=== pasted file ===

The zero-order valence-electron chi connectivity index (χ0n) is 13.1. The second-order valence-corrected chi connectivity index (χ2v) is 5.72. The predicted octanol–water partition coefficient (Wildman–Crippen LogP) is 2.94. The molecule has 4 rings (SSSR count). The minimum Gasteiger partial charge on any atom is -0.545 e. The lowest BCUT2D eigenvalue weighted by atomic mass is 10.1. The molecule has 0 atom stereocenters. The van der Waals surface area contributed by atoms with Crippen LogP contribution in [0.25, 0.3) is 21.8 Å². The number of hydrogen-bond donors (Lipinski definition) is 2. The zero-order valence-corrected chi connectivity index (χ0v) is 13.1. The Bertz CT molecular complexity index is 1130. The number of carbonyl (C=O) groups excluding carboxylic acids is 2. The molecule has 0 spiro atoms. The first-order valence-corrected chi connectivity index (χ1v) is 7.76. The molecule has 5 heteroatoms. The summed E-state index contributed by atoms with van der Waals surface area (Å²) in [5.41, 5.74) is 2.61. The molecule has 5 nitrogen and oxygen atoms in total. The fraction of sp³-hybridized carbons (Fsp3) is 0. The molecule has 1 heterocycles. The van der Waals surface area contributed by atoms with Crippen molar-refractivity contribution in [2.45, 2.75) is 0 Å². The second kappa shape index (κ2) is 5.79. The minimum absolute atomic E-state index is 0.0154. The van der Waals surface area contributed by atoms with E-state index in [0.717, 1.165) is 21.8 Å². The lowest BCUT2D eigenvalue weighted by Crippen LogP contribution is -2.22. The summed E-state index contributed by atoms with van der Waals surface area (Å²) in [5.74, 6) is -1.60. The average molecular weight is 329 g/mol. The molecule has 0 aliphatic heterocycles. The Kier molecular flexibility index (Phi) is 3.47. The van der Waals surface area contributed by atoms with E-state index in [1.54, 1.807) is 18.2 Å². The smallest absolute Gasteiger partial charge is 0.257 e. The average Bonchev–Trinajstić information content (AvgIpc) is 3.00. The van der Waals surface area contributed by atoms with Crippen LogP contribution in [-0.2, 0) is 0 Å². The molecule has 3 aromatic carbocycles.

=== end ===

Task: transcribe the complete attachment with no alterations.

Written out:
The zero-order valence-electron chi connectivity index (χ0n) is 13.1. The second-order valence-corrected chi connectivity index (χ2v) is 5.72. The predicted octanol–water partition coefficient (Wildman–Crippen LogP) is 2.94. The molecule has 4 rings (SSSR count). The minimum Gasteiger partial charge on any atom is -0.545 e. The lowest BCUT2D eigenvalue weighted by atomic mass is 10.1. The molecule has 0 atom stereocenters. The van der Waals surface area contributed by atoms with Crippen LogP contribution in [0.25, 0.3) is 21.8 Å². The number of hydrogen-bond donors (Lipinski definition) is 2. The zero-order valence-corrected chi connectivity index (χ0v) is 13.1. The Bertz CT molecular complexity index is 1130. The number of carbonyl (C=O) groups excluding carboxylic acids is 2. The molecule has 0 spiro atoms. The first-order valence-corrected chi connectivity index (χ1v) is 7.76. The molecule has 5 heteroatoms. The summed E-state index contributed by atoms with van der Waals surface area (Å²) in [5.41, 5.74) is 2.61. The molecule has 5 nitrogen and oxygen atoms in total. The fraction of sp³-hybridized carbons (Fsp3) is 0. The molecule has 1 heterocycles. The van der Waals surface area contributed by atoms with Crippen molar-refractivity contribution in [2.45, 2.75) is 0 Å². The second kappa shape index (κ2) is 5.79. The minimum absolute atomic E-state index is 0.0154. The van der Waals surface area contributed by atoms with E-state index in [0.717, 1.165) is 21.8 Å². The lowest BCUT2D eigenvalue weighted by Crippen LogP contribution is -2.22. The summed E-state index contributed by atoms with van der Waals surface area (Å²) in [5.74, 6) is -1.60. The average molecular weight is 329 g/mol. The molecule has 0 aliphatic heterocycles. The Kier molecular flexibility index (Phi) is 3.47. The van der Waals surface area contributed by atoms with E-state index in [1.54, 1.807) is 18.2 Å². The smallest absolute Gasteiger partial charge is 0.257 e. The average Bonchev–Trinajstić information content (AvgIpc) is 3.00. The van der Waals surface area contributed by atoms with Crippen LogP contribution in [-0.2, 0) is 0 Å². The molecule has 3 aromatic carbocycles.